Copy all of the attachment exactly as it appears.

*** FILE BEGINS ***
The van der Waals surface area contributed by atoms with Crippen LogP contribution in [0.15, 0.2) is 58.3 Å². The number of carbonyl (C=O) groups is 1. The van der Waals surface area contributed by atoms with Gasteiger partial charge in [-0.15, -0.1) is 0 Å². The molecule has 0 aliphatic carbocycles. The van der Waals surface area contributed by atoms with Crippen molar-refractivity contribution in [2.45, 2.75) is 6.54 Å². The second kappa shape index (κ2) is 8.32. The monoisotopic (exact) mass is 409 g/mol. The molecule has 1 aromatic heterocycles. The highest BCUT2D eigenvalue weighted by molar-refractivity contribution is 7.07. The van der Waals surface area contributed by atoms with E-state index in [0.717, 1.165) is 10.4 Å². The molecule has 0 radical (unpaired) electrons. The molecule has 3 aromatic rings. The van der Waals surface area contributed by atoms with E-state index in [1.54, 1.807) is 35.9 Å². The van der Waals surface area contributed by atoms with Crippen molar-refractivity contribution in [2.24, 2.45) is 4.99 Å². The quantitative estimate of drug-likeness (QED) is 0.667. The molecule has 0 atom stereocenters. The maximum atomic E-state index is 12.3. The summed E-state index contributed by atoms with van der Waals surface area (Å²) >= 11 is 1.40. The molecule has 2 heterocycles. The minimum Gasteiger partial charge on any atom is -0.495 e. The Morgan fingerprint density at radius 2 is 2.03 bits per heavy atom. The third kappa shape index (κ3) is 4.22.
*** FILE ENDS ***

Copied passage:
The van der Waals surface area contributed by atoms with Crippen LogP contribution in [0.15, 0.2) is 58.3 Å². The number of carbonyl (C=O) groups is 1. The van der Waals surface area contributed by atoms with Gasteiger partial charge in [-0.15, -0.1) is 0 Å². The molecule has 0 aliphatic carbocycles. The van der Waals surface area contributed by atoms with Crippen molar-refractivity contribution in [2.45, 2.75) is 6.54 Å². The second kappa shape index (κ2) is 8.32. The monoisotopic (exact) mass is 409 g/mol. The molecule has 1 aromatic heterocycles. The highest BCUT2D eigenvalue weighted by molar-refractivity contribution is 7.07. The van der Waals surface area contributed by atoms with E-state index in [0.717, 1.165) is 10.4 Å². The molecule has 0 radical (unpaired) electrons. The molecule has 3 aromatic rings. The van der Waals surface area contributed by atoms with E-state index in [1.54, 1.807) is 35.9 Å². The van der Waals surface area contributed by atoms with Crippen molar-refractivity contribution in [2.24, 2.45) is 4.99 Å². The quantitative estimate of drug-likeness (QED) is 0.667. The molecule has 0 atom stereocenters. The maximum atomic E-state index is 12.3. The summed E-state index contributed by atoms with van der Waals surface area (Å²) >= 11 is 1.40. The molecule has 2 heterocycles. The minimum Gasteiger partial charge on any atom is -0.495 e. The Morgan fingerprint density at radius 2 is 2.03 bits per heavy atom. The third kappa shape index (κ3) is 4.22.